I’m still mooning about the house – gawd help me there’s nothing to damned well read in blasted place.  I’ve been through all the magazines more times than the covers can stand up to.  I can’t be bothered with newspapers a week old.  The books (what there are of them) are dull – I’d ever write one if I wasn’t so languid – It’s a wonderfully lazy joint.  Haven’t seen anyone sitting down to a good solid think since I left the zero regions.  If & when I go away again something long & heavy in the way of literature will accompany me.

Cheerful, breezy, letter, yes?  Voted today – i.e. 3 days before election day.  An enormous amount of work is involved in army polling.  Every vote has to be sealed up in an envelope with the soldiers name, address & army no. on it – posted down, unsealed, counted, etc.  Probably take longer in this election to get final figures than is usually the case.  I hope you didn’t give Old Billy* your approval.

Later again – have been out for a walk round the town & called into the YMCA – quite a decent place 3 full sized billiard tables – piano – books & all the what have yous. Borrowed 2 books – may keep me quiet for a while.  Still restless – have suggested some supper.  Approval has been expressed. We shall sit down to a frugal snack of cold boiled eggs, tomatoes, sliced tongues and hock.

That operation was efficiently taken care of – we are all now in advanced stage of pre-spine bashing somnolence – the brains of many have already gone to sleep.  Mine included.  Will retire to my cot in which I sleep with only a sheet & the old man Fred.

Lots of love darling – hope to get a letter tomorrow – seems a bloody long time since one arrived.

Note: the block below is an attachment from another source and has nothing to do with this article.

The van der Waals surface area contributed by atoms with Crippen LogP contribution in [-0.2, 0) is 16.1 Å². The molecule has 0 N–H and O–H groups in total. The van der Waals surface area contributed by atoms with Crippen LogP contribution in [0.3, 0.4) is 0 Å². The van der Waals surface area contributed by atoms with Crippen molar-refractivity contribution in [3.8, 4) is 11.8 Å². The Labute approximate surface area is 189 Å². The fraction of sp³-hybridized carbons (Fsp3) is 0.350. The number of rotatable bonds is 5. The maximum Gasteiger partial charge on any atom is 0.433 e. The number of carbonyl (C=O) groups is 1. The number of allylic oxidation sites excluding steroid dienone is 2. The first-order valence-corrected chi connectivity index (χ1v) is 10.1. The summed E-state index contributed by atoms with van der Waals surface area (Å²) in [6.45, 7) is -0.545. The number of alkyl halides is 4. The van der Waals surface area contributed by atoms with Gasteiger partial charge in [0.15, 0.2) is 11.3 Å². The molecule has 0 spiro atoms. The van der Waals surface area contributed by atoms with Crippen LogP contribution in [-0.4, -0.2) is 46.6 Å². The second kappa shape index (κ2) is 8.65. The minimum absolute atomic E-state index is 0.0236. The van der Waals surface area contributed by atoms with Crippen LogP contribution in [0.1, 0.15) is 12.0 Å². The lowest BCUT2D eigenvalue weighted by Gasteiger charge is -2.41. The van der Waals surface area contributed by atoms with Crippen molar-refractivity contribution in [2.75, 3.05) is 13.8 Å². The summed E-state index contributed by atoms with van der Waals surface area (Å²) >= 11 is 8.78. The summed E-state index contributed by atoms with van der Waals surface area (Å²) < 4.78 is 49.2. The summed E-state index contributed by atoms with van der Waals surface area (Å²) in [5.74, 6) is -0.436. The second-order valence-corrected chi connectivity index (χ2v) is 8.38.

And so to bed


Enclosed find some local blooms of Bougainvilleas – press them to your heart.

[Then all crossed out.]

Would you please write out a cheque for 28/- payable to Hugh Dash & put this accompanying letter with it & mail it to Hugh Dash, c/o “Courier Mail”, Queen St, Brisbane.  I tried to send it direct from here but there are no postage notes available until Sunday on which date I will be away.

Skip it!

Love to my


YMCA facilities, Darwin; 18 Aug 1943
YMCA facilities, Darwin; 18 Aug 1943
YMCA facilities, Darwin; 18 Aug 1943
YMCA facilities, Darwin; 18 Aug 1943
YMCA facilities, Darwin; 18 Aug 1943
YMCA facilities, Darwin; 18 Aug 1943
At the YMCA, Darwin, 18 Aug 1943
At the YMCA, Darwin, 18 Aug 1943

[* Note: The 1943 election was won by the Australian Labor party lead by John Curtin with 49 seats, a gain of 17 seats. They defeated the coalition United Australia Party/Country Party who won 19 seats, losing 18. Interestingly, the coalition was lead by Arthur Fadden who was the leader of the Country Party, the minor partner to the United Australia Party, lead by Billy Hughes (a former Labor Prime Minister) who had taken over in 1941 after Robert Menzies resigned. Following the Coalitions crushing defeat, Fadden handed the leader of the Opposition back to Menzies who had resumed leadership of the UAP.